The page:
David Hajdu con The Ten Cent Plague: The Great Comic Book Scare and How it Changed America
The Ten Cent Plague In the years between the end of World War II and the mid-1950s, American popular culture was first created in the pulpy, boldly illustrated pages of comic books. But no sooner had comics emerged than they were beaten down by mass bonfires, and congressional hearings. This book describes the rise, fall, and rise again of comics. Full description
"Marvelous . . . a staggeringly well-reported account of the men and women who created the comic book, and the backlash of the 1950s that nearly destroyed it....Hajdu's important book dramatizes an early, long-forgotten skirmish in the culture wars that, half a century later, continues to roil."--Jennifer Reese, "Entertainment Weekly "(Grade: A-)
"Incisive and entertaining . . . This book tells an amazing story, with thrills and chills more extreme than the workings of a comic book's imagination."--Janet Maslin, "The New York Times
"A well-written, detailed book . . . Hajdu's research is impressive."--Bob Minzesheimer, "USA Today"
"Crammed with interviews and original research, Hajdu's book is a sprawling cultural history of comic books."--Matthew Price, "Newsday"
"To those who think rock 'n' roll created the postwar generation gap, David Hajdu says: Think again. Every page of "The Ten-Cent Plague "evinces [Hajdu's] zest for the 'aesthetic lawlessness' of comic books and his sympathetic respect for the people who made them. Comic books have grown up, but Hajdu's affectionate portrait of their rowdy adolescence will make readers hope they never lose their impudent edge."--Wendy Smith," Chicago Tribune"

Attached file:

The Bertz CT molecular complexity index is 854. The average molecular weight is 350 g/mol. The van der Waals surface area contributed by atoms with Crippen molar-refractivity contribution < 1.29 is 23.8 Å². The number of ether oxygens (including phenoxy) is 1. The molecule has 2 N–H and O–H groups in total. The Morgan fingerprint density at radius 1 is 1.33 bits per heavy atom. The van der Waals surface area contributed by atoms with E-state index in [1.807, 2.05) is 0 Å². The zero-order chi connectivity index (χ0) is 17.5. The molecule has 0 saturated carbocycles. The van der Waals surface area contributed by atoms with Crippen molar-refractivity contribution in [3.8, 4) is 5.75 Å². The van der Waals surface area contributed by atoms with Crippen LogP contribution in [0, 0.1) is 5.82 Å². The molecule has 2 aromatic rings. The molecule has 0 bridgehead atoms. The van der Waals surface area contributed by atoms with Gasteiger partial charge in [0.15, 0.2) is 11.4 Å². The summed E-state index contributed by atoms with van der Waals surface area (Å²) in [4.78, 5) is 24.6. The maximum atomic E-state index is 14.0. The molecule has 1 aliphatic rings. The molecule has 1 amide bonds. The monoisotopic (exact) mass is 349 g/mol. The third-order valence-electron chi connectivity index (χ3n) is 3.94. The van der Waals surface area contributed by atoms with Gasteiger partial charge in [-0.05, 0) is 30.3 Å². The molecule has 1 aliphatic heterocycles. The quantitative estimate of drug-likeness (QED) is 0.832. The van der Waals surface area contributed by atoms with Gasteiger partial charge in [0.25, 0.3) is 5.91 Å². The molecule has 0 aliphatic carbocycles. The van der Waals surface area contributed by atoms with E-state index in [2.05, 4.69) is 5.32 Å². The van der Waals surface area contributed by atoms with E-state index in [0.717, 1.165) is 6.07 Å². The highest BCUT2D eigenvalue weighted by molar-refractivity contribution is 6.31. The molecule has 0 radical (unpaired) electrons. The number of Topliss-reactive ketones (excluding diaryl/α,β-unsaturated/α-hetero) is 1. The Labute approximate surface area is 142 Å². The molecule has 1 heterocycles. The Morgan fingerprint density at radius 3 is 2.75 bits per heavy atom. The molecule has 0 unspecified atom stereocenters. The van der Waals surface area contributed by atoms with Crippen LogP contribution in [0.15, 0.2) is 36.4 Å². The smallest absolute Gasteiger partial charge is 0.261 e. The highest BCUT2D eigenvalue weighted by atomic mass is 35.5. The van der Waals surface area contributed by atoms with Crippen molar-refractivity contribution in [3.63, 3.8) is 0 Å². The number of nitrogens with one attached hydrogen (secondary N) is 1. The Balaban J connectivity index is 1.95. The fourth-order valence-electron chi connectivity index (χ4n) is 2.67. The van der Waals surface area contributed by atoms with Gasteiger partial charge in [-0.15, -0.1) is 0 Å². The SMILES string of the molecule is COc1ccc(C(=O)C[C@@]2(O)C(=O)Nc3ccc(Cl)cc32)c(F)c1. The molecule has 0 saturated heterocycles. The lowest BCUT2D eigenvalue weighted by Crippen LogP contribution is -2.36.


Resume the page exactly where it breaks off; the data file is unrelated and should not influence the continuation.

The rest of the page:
"A vivid and engaging book."--Louis Menand, "The New Yorker
""David Hajdu, who perfectly detailed the Dylan-era Greenwhich Village scene in Positively 4th Street, does the same for the birth and near death (McCarthyism!) of comic books in "The Ten-Cent Plague,"" --GQ
"Sharp . . . lively . . . entertaining and erudite . . . David Hajdu offers captivating insights into America's early bluestocking-versus-blue-collar culture wars, and the later tensions betweenwary parents and the first generation of kids with buying power to mold mass entertainment."--R. C. Baker, "The Village Voice"
"Hajdu doggedly documents a long national saga of comic creators testing the limits of content while facing down an ever-changing bonfire brigade. That brigade was made up, at varying times, of politicians, lawmen, preachers, medical minds, and academics. Sometimes, their regulatory bids recalled the Hays Code; at others, it was a bottled-up version of McCarthyism. Most of all, the hysteria over comics foreshadowed the looming rock 'n' roll era."--Geoff Boucher," Los Angeles Times"
"A compelling story of the pride, prejudice, and paranoia that marred the reception of mass entertainment in the first half of the century." --Michael Saler, "The Times Literary Supplement "(London)
David Hajdu is the author of Lush Life: A Biography of Billy Strayhorn and Positively 4th Street: The Lives and Times of Joan Baez, Bob Dylan, Mimi Baez Farina and Richard Farina.